Spoilers for the Game of Thrones Season 7 premiere, "Dragonstone," past this point!
It took more than three seasons, but Arya Stark (Maisie Williams) finally avenged the Red Wedding.
In Sunday's (July 16) Season 7 premiere, Game of Thrones' tiniest assassin, wearing the face of Walder Frey (David Bradley), whom she killed in last season's finale, gathered the men who betrayed the Starks at the wedding of Frey's daughter and Edmure Tully (Tobias Menzies) in Season 3. Under the guise of a feast, Arya-as-Frey toasted the men of House Frey, and after they drank poisoned wine told them they made a mistake by not killing all the Starks when they brutally murdered her brother Robb (Richard Madden), her mother Catelyn (Michelle Fairley), and her pregnant sister-in-law Talisa (Oona Chaplin).
"Leave one wolf alive and the sheep are never safe," Arya says before ripping off Frey's face -- in way cooler than Scooby-Doo fashion -- and turning to Frey's young wife, whom she had prevented from drinking the poisoned wine, instructing her to tell people what happened. "Tell them the North remembers," she says. "Tell them winter came for House Frey."
The strings of the show's familiar opening theme kicking in after Arya's revenge took the place of the proverbial mic drop, and just like that -- in the very first scene of Season 7 -- Game of Thrones proved it wasn't wasting any more time. It was most badass cold open the show has ever done, and it was a gift we didn't know we even wanted or needed.
Last season, after returning to Westeros, Arya killed Frey's two sons and served them to him in a meat pie before slitting his throat. It was sweet revenge years in the making, but we should have known Arya wouldn't settle for just Frey and his sons, that she would want to punish every single person responsible for the Red Wedding. And so it was actually the slaughter of the rest of Frey's men at a feast -- in a callback to the wedding -- and not Frey's own death that was the true culmination of the emotional, seasons-long journey for Arya.
Her single-handed victory was impressive in its scale, but it is also notable for how it stands apart from events currently happening elsewhere in Westeros. While almost everyone is rightfully concerned about the arrival of Daenerys (Emilia Clarke) at Dragonstone or the looming threat of the White Walkers and their army of wights -- who will likely soon be marching past the Wall at Eastwatch-by-the-Sea -- Arya is concerned only of the narrow scope of her own world. She's not considering the larger dangers threatening life in Westeros; she's concerned only about the people on her list, the people who have already wronged her. Is this problematic? Maybe! But it also means that Arya, who spent years training to become an assassin, will not be distracted from her goals. It means that our heroes can still win some personal battles, even if they end up losing the larger war.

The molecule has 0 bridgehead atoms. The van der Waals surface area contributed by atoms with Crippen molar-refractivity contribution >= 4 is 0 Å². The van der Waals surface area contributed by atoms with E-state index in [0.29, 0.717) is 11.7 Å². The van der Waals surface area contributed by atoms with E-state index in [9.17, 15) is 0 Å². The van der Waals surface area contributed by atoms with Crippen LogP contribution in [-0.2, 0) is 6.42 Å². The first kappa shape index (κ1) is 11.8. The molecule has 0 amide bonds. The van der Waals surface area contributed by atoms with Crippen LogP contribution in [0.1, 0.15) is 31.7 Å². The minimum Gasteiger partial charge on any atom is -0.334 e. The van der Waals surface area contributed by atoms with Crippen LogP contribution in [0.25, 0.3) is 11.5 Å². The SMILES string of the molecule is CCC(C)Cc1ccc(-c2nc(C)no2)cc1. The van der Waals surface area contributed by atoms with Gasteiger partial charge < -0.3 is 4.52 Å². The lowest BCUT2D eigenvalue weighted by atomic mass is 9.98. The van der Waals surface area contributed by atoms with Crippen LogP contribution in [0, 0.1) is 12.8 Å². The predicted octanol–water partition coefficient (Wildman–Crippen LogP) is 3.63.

Because Arya's revenge was entirely personal. It was on par with Sansa (Sophie Turner) exacting her revenge on Ramsay Bolton (Iwan Rheon) by feeding him to his own dogs last season. And yet even that comparison doesn't fully work because this was about going the extra mile for vengeance. Arya's revenge on the Freys was cathartic and powerful -- and it was the Lady Stoneheart revenge we never had the chance to see.
In George R.R. Martin's A Song of Ice and Fire novels, Catelyn is resurrected shortly after the Red Wedding as the zombie-like Lady Stoneheart, and seeks revenge on those who have wronged the Starks. Both Martin and the Game of Thrones' showrunners confirmed the beloved character would not make the jump to the screen, but fans of the novels never gave up hope. With Arya's revenge on the Freys -- and her declaration that she is on her way to King's Landing to kill Cersei (Lena Headey), who is one of the few remaining Lannisters -- it feels like we can finally put any and all remaining Lady Stoneheart theories to bed.
Despite shouldering some of the character's main plot points from the novels, it's important to note that Arya hasn't completely embodied the role of Lady Stoneheart. If she had, she would have slaughtered Frey's young wife and the men of the Lannister army, too. Arya isn't so completely consumed with the need for vengeance that she has lost her humanity, unable to make decisions based on what is right and wrong. This is also what separates her from someone like Cersei, who is so consumed with her own personal desires that she is willing to do anything to make them reality, including killing a great number of people and seizing control of the Iron Throne.
Whether or not Arya will be successful in her endeavors to kill Cersei (in fact, we're rooting for Jaime to be the person to pull the metaphorical trigger on his sister and lover), it's hard to imagine that the show will ever top this moment of pure Stark triumph. A lot has changed since the "Rains of Castamere" during the Red Wedding. The recent victories of the Starks -- Jon (Kit Harington) defeating Ramsay and retaking Winterfell, Sansa killing Ramsay -- represent a changing of the tide. Unfortunately, they are also a sad reminder that Game of Thrones is now entering the twilight of its run.
With only 12 episodes remaining (six this season and six next season) before the sun sets on Westeros, the series is quickly approaching its final battles. But as long as it continues to deliver these personal triumphs among its larger, world-changing developments, the final ride is going to be just as sweet as Arya's own stone cold revenge.
Game of Thrones airs Sundays at 9/8c on HBO.